The year after “Feels So Good”, a nice Jewish boy named Kenny Gorelick from Seattle joined the fusion band of keyboard player Jeff Lorber. Lorber—who was recording for Arista Records—started as a Chick Corea disciple playing complex fusion, but money in that was drying up. The young “Kenny G” played with plenty of sweet vibrato, and with the saxophone sound out front, the music sounded a bit more like that of a young jazz saxophonist named Grover Washington, Jr,—particularly 1975’s Mr. Magic (produced by Mr. Creed Taylor himself) and a 1980 hit with Bill Withers guesting on vocals, “Just the Two of Us”. It wasn’t long before label head Clive Davis—a man who surely knows what sells—had Kenny in studio on his own. The third album Senor G made hit even bigger than Mangione—with a hit called “Songbird” and a now-solidified concept: that lots of people really like this “smooth jazz”, which amounted to easy-going instrumental R’n'B now devoid of any real “jazz” content other than the use of a saxophone. The rest, as the foax might say, is bad-music history.


Ladies and Gentlemen—Mr. Bob James!


The Man

. Been paying attention? The bearded, math-professor-looking cat named Bob James was a moderately respectable jazz pianist out of Berklee whose first big gig was as musical director for Sarah Vaughan in the ‘60s. Not bad for a white kid from Marshall, MO. Got hired by one Creed Taylor as a house arranger for CTI in 1973. Indeed, he wrote the arrangements for Grover’s Mister Magic. The cats in the rhythm section for that date, in addition to Bob, were Gary King on electric bass and Harvey Mason on drums. Then, boom-boom, Bob made a few-a his own CTIs, he moved over to CBS, and lickety-split Bob himself had become a “star” in this odd new music that had not yet been dubbed “Smooth Jazz”. If you’ve never heard of him before, however, he is most famous for this: the theme song for the sit-com Taxi. Good show.


The Time

. The concert on this DVD was recorded in 1985—long after Mr. James had established himself as a force in this “contemporary” kind of jazz, three years after Kenny G’s first album, but just a year before “Songbird” would make “Smooth Jazz” into a radio format and supermarket favorite. By now, Bob had won some Grammys and other awards, some naming him as a “jazz” artist, others as a “pop instrumentalist”. Bob, it’s fair to say, did not care what words you put on his awards—he was employed, his beard looked great, and he even got the chance to make a classical-crossover album. This concert was part of the “Montreux Jazz Festival” at a time when Bob’s brand of crossover jazz or instrumental pop hadn’t yet become quite what Kenny G would soon turn it into.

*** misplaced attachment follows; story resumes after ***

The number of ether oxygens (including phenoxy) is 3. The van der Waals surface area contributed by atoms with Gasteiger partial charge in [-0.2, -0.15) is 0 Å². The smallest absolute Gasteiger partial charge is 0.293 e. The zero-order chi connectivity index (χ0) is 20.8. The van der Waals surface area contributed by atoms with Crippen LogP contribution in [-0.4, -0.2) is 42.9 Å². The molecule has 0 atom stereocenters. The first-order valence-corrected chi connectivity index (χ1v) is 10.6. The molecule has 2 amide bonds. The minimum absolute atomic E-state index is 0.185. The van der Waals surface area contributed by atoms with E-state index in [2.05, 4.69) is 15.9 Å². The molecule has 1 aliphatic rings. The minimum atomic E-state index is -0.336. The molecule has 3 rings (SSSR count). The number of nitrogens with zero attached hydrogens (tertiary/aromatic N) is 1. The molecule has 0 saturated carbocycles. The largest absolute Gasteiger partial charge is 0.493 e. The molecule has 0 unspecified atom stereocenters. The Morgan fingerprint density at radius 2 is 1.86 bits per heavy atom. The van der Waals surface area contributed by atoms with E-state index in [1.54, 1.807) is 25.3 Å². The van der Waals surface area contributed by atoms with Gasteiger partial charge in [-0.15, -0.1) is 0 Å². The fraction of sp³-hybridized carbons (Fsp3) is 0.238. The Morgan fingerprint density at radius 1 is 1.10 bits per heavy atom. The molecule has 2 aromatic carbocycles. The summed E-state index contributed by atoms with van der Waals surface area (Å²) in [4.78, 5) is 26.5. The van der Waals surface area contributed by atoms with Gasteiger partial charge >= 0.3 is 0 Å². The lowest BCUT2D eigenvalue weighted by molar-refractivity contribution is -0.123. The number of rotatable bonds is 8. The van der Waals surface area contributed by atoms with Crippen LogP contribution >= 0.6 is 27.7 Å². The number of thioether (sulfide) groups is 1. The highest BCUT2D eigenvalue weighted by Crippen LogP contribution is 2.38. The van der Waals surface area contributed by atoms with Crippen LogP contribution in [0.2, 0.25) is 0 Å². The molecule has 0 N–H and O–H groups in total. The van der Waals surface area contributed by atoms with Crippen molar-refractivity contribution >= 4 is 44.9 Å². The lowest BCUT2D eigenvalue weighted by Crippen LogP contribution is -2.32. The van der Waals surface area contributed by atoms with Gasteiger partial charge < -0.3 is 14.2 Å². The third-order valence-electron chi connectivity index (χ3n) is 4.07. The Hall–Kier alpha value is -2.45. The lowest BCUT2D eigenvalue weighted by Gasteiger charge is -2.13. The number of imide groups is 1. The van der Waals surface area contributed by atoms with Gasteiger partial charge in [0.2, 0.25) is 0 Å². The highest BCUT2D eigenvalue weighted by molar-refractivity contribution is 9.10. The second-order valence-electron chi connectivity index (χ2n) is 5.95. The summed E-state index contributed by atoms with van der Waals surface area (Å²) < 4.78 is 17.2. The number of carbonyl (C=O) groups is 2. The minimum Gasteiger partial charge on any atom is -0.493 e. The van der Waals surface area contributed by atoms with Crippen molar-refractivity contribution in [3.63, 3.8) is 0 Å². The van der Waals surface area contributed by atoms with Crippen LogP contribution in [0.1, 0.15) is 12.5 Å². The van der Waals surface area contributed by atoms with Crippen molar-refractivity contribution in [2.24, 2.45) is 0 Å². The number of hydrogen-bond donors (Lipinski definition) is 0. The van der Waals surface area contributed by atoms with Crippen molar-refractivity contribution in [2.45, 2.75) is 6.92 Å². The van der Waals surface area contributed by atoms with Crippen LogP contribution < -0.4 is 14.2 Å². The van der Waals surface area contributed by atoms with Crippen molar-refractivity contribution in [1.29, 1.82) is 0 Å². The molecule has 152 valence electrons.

The Band

. I’ve mentioned that Grover Washington, Jr. disc Mister Magic so often because, you see, it was really very good. Grover was no jazz master, but he had a knack for bring enough authentic jazz feeling to some genuinely grooving soul music, and—hey—the guy was from Philly, you know? Mister Magic felt just right it’s time: steamy authentic funk topped by a layer of sweet jazz harmony, with Grover riding the surface in open-throated style, like Hank Crawford or “Fathead” Newman from Brother Ray’s band, only somehow cooler. And not only did Missourian Bob James write the arrangements for that record, but the rhythm section was rounded out by the very guys who Bob had with him on tour in Europe during the summer of ‘85—Mssrs. King and Mason. Ladle on a highly Grover-ish sax player named Kirk Whalum and a largely forgettable guitarist (Dean Brown) and percussionist (Dennis Henderson) and you’ve got a fat slice of just-barely-pre-Smooth contemporary “jazz”. So, how does it sound twenty years on, after an entire generation has had to adjust the life under the blizzard of instrumental pop that Smooth Jazz would quickly become?


The Concert


The audience loved it